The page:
Factors in Early Adolescence Associated With a Mole-Prone Phenotype in Late Adolescence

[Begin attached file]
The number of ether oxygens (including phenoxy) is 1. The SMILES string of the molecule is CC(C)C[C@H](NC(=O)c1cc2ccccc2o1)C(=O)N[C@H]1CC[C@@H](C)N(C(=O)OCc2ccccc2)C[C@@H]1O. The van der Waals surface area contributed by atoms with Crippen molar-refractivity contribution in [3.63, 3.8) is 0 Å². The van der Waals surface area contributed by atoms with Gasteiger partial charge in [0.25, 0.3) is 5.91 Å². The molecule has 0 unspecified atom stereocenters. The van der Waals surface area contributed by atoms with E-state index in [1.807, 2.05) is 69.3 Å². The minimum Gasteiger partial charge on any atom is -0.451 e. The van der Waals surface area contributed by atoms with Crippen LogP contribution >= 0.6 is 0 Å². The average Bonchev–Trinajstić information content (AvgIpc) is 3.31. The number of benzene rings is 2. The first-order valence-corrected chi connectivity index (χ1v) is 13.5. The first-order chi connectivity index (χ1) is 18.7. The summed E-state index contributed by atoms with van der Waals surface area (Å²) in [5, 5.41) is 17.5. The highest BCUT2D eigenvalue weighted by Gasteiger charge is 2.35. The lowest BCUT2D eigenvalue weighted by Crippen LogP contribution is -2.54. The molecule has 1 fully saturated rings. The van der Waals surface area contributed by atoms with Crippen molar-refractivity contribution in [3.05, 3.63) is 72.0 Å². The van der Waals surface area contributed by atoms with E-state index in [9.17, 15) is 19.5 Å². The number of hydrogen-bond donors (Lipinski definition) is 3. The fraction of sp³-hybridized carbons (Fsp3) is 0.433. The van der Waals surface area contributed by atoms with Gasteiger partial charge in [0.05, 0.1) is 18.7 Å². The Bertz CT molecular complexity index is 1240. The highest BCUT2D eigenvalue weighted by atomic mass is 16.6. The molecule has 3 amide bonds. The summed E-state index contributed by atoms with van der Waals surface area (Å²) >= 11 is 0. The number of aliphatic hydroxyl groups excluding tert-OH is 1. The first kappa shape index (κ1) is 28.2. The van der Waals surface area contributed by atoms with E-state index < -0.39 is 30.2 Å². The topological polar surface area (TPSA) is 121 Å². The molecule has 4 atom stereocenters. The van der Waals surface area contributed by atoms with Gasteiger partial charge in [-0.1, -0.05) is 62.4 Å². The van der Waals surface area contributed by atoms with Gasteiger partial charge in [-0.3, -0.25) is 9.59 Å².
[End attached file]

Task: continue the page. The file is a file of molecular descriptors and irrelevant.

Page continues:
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ImportanceNevi are important phenotypic risk factors for melanoma in adults. Few studies have examined the constitutional and behavioral factors associated with a mole-prone phenotype in adolescents.ObjectiveTo identify host, behavioral, and dermoscopic factors in early adolescence (age, 14 years) that are associated with a mole-prone phenotype in late adolescence (age, 17 years).Design, Setting, and ParticipantsA prospective observational cohort study from the Study of Nevi in Children was conducted from January 1, 2009, to December 31, 2014, with a 2- to 3-year follow-up. A total of 569 students from the school system in Framingham, Massachusetts, were enrolled in the 8th or 9th grade (baseline; mean [SD] age, 14.4 [0.7] years). The overall retention rate was 73.3%, and 417 students were reassessed in the 11th grade.Main Outcome and MeasuresMole-prone phenotype in the 11th grade, defined as total nevus count of the back and 1 randomly selected leg in the top decile of the cohort or having any nevi greater than 5 mm in diameter.ResultsOf the 417 students assessed at follow-up in the 11th grade (166 females and 251 males; mean [SD] age, 17.0 [0.4] years), 111 participants (26.6%) demonstrated a mole-prone phenotype: 69 students (62.2%) with 1 nevus greater than 5 mm in diameter, 23 students (20.7%) with total nevus count in the top decile, and 19 students (17.1%) with both characteristics. On multivariate analysis, baseline total nevus count (adjusted odds ratio, 9.08; 95% CI, 4.0-23.7; P < .001) and increased variability of nevus dermoscopic pattern (adjusted odds ratio, 4.24; 95% CI, 1.36-13.25; P = .01) were associated with a mole-prone phenotype.Conclusions and RelevanceThis study found clinically recognizable factors associated with a mole-prone phenotype that may facilitate the identification of individuals at risk for melanoma. These findings could have implications for primary prevention strategies and help target at-risk adolescents for higher-intensity counseling about sun protection and skin self-examination.

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